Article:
Sunday, September 30, 2007
To illustrate my point, I had these two fares a few days ago in the same night...
At 11 pm I was hailed by a blonde at 64th and West End Avenue. She said she wanted to go to a building that was somewhere in the 30s on 1st Avenue, so I went up to 65th Street and we headed across the Central Park transverse to the East Side. She was talking to someone on her cell phone and I wasn't really paying too much attention to her, but then when her conversation ended she suddenly says, "Hey, could you tell me something? How do you spell 'first'?"
"You mean like, first, second, third...?"
"Yeah, is it f-r-i-s-t or f-i-r-s-t?"
"You know, I charge extra for consultations."
"Ha, ha, come on!"
"Okay. It's f-i-r-s-t."
Why she needed to know how to spell a word in the middle of a cab ride I did not know, but I liked her easygoing attitude. No airs here. Just a friendly person who was grammatically challenged. I guess she was a little embarrassed by her inability to spell a simple word because she then admitted that she wasn't the brightest starfish in the sea.
"You weren't cut out to be one of those nerdy kids in a spelling bee, huh?" I said.
"Nah, but I'll tell you something - they may know how to spell but they don't know how to fuck."
Whoa. If she didn't have it already, she now had my full attention. There are only three ways a female would ever say that to a cab driver: 1) she's with two or three other girls and she's showing off by trying to create an effect, 2) she's totally shitfaced, or 3) she's a professional. My passenger was alone and she wasn't drunk, so it had to be number 3.
I was trying to figure out a way of asking her about this, but as it turned out the answer was given to me in the most unlikely of ways. She had found out from the person she was talking to on her cell phone that the building she was going to was on the corner of 33rd and 1st and then for some reason added that this person who lived there made great chicken soup.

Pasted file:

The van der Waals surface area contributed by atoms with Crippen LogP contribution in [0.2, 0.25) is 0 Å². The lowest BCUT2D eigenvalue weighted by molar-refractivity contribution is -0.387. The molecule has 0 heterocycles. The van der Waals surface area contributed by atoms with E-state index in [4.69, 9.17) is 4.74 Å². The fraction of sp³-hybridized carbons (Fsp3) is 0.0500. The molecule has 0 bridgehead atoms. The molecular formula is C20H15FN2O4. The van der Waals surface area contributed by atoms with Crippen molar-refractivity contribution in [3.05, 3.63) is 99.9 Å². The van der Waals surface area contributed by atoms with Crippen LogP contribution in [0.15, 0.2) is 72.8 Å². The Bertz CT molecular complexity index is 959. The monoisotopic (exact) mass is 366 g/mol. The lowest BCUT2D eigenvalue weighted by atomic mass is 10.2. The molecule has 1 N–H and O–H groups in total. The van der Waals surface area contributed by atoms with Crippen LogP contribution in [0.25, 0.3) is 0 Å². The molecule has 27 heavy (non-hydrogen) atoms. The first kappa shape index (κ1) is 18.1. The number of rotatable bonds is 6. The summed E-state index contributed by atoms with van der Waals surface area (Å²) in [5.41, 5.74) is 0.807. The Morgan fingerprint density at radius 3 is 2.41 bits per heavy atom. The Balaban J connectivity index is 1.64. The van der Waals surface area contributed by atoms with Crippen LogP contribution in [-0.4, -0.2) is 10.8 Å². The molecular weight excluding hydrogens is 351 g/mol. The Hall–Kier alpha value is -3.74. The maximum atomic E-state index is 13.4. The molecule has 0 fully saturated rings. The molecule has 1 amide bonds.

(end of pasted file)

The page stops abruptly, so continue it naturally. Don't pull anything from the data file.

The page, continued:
33rd and 1st... chicken soup... It rang a bell.
"Hey, wait a minute," I said, "I once picked up a woman coming from that building who told me she had gone there to see her friend because she was sick and her friend made great chicken soup."
"Yeah, it was on New Year's Eve. "
"I wonder if I know her."
"She told me she was an adult film performer," I said, carefully glancing in the mirror to catch her reaction.
"Oh, I must know her!"
"She was in her thirties, I think, with blonde hair. She said she was going to LA to be in a film the next day and had to get better because she couldn't give blow jobs with a stuffed nose."
"Oh, I know who it was! Her name is Houston!"
When she said it, it totally clicked in my mind. That was her name. I had actually written about this person in a post. (Here.)
"So you're in the same business?" I asked.
"Well, kind of," she said with a smile. "I've done some porn but now I'm mostly working on my own."
"You mean, like, as an escort?" An "escort", of course, is another word for "hooker".
"Uh-huhhh..." she replied, the tone of her voice suggesting that now we both shared in her little secret.
Now I'm not an expert on the subject, but I have observed over the years that there seem to be two broad categories of hookers (pun intended). There are the street hookers ("hos") and there are the indoor "call girls" or "escorts". The street hookers, who have almost disappeared from the streets of New York over the last ten years, by the way, are usually drug addicts and are desperate and pathetic. But the call girls, who are frequently ex-strippers, tend to be smart, witty, and charmingly candid about what they do for a living.